At the end of 2022, Congress passed over 90 changes to the tax code. On February 2nd, we held a Zoominar where I summarized the bigger changes that affect most people.
Here are some of the tax laws and limits not discussed in the Zoominar:
Gift Tax Exclusion Rises to $17,000
One of the most popular things for grandparents to do is to give money to their grandchildren. Regardless of the relationship you have with anyone, you are allowed to gift up to $17,000 this year without having to file a gift and estate tax return. This may be a much higher limit than you recall. For whatever reason, many of us remember a lower gifting limit. But the limit has risen to $17,000. A married couple may double this gift per recipient.
Lifetime Gift and Estate Exclusion Rises
When a person dies, the assets are stepped up to the fair market value on the date of death (or 9 months later). This makes life a lot easier for the executor of the estate. Furthermore, the amount of assets that can pass to beneficiaries is excluded from the estate tax as long as they are less than $12,920,000. A married couple who both pass away can pass twice that amount of money, $25.8 million, without an estate tax. The estate tax rate is 40%. These limits are at record highs, and set to expire in 2025, when many more people will be subject to the onerous estate tax.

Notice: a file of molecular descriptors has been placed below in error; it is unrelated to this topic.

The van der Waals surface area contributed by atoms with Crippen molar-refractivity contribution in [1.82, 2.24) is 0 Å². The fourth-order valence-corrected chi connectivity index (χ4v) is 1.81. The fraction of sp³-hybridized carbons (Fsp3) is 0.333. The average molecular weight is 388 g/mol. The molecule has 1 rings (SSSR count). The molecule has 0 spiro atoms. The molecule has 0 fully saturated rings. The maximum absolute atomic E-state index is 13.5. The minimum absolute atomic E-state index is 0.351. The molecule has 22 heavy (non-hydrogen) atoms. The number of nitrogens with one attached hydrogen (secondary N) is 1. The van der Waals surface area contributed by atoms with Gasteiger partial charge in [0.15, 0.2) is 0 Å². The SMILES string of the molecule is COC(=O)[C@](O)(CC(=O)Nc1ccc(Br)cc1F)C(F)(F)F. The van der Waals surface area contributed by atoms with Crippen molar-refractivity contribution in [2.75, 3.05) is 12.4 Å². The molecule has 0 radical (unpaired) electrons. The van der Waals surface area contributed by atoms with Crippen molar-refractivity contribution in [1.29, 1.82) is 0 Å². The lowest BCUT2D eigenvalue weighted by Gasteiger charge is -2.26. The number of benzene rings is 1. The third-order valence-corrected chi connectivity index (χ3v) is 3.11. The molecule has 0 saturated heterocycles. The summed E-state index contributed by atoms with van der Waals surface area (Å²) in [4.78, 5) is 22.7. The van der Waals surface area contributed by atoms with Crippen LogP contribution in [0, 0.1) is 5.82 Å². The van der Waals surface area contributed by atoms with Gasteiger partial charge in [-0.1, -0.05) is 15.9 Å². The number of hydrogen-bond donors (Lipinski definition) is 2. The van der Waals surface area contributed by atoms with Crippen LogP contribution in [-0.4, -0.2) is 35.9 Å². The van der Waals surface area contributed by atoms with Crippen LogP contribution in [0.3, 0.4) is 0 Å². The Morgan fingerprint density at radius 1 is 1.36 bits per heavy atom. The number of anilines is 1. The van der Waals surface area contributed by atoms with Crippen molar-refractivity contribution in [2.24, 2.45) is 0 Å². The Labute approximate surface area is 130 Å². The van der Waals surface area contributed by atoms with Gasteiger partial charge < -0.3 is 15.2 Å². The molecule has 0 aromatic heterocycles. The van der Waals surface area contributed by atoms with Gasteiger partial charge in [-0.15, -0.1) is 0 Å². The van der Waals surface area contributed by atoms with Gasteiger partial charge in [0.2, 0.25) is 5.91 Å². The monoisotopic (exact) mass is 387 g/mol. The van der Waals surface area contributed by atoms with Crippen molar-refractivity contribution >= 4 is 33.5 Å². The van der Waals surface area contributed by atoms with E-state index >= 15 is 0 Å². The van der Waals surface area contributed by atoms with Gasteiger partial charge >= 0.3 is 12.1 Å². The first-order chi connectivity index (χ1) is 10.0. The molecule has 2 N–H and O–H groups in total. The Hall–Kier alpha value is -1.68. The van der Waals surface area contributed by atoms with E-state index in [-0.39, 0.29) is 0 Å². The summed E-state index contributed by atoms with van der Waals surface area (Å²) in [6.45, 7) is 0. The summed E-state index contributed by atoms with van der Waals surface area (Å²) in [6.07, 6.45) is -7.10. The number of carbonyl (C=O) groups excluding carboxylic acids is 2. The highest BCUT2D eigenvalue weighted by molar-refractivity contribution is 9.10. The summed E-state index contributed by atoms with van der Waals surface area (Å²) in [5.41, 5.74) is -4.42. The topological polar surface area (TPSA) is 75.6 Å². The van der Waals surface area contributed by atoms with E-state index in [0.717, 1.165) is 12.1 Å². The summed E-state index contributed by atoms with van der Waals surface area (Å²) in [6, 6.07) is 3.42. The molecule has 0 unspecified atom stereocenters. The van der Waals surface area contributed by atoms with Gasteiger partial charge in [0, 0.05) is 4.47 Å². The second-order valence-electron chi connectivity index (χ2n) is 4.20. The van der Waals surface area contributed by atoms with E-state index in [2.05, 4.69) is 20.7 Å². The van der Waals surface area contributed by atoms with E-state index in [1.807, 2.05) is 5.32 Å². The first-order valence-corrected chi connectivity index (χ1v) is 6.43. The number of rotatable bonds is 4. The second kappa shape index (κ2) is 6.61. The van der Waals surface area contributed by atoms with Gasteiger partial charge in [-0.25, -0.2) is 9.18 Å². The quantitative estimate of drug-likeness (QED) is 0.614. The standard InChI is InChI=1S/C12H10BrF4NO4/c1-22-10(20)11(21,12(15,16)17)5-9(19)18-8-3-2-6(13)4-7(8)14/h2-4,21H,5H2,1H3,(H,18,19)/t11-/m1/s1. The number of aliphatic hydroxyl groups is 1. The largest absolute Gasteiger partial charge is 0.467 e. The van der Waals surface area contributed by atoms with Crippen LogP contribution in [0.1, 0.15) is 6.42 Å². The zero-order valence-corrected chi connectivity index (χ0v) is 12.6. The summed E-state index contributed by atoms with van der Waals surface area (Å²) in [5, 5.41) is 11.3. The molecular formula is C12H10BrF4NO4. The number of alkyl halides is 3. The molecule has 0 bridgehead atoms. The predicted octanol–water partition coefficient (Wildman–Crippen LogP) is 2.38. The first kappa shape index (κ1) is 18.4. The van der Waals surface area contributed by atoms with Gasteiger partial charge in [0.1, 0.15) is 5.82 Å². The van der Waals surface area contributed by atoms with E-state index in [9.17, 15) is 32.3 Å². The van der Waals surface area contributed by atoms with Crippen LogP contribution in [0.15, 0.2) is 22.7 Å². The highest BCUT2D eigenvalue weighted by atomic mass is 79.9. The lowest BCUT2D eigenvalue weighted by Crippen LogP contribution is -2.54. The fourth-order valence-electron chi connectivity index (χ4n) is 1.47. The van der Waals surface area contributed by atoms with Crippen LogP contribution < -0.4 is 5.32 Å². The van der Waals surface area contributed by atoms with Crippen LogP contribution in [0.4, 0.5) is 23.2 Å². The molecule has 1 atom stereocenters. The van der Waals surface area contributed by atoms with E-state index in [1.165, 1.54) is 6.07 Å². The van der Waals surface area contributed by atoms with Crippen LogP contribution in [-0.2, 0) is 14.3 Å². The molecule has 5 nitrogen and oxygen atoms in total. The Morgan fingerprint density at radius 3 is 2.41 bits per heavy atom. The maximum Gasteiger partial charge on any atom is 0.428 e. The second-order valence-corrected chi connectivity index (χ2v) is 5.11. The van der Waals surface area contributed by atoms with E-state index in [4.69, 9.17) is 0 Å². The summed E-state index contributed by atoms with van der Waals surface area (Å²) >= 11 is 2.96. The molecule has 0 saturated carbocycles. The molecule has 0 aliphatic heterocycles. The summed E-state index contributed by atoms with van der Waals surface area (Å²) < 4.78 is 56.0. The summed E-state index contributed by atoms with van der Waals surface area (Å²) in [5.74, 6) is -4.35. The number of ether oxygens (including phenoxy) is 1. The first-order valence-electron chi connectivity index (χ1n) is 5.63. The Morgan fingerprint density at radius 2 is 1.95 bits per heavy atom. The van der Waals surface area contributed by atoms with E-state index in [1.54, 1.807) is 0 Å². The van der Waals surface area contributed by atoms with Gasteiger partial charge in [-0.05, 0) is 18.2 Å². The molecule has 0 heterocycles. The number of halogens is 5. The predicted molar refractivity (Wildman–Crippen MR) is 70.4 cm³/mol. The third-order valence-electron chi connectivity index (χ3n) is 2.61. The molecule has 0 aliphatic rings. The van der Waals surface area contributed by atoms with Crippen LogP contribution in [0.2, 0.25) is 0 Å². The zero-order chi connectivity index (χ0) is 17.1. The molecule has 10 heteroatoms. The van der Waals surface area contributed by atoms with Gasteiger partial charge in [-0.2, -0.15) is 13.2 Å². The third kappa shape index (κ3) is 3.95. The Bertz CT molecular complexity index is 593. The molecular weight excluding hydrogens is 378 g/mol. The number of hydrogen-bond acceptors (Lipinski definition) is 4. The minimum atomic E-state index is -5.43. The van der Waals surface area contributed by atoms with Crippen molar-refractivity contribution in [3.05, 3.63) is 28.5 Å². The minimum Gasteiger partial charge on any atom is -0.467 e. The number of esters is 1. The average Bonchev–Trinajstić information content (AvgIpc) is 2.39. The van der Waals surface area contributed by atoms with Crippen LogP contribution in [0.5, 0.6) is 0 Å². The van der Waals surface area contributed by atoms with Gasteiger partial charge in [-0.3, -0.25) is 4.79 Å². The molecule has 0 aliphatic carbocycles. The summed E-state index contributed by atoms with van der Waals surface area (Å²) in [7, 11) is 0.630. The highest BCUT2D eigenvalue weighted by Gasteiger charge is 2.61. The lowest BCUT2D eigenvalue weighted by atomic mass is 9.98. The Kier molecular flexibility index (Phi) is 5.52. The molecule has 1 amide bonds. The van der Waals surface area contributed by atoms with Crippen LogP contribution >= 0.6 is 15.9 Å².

Mortgage Interest Deduction
You may deduct up to $750,000 of your acquisition indebtedness. This means that the mortgage you used to purchase the home is a tax deduction up to $750k. Any mortgage amount above that is not a tax deduction. Importantly, a home equity line of credit is not a tax deduction. So, a mortgage taken out for home improvements is not a tax-deductible expense.
You can also look back at last week’s Periscope for more information on another tax law change for 2023.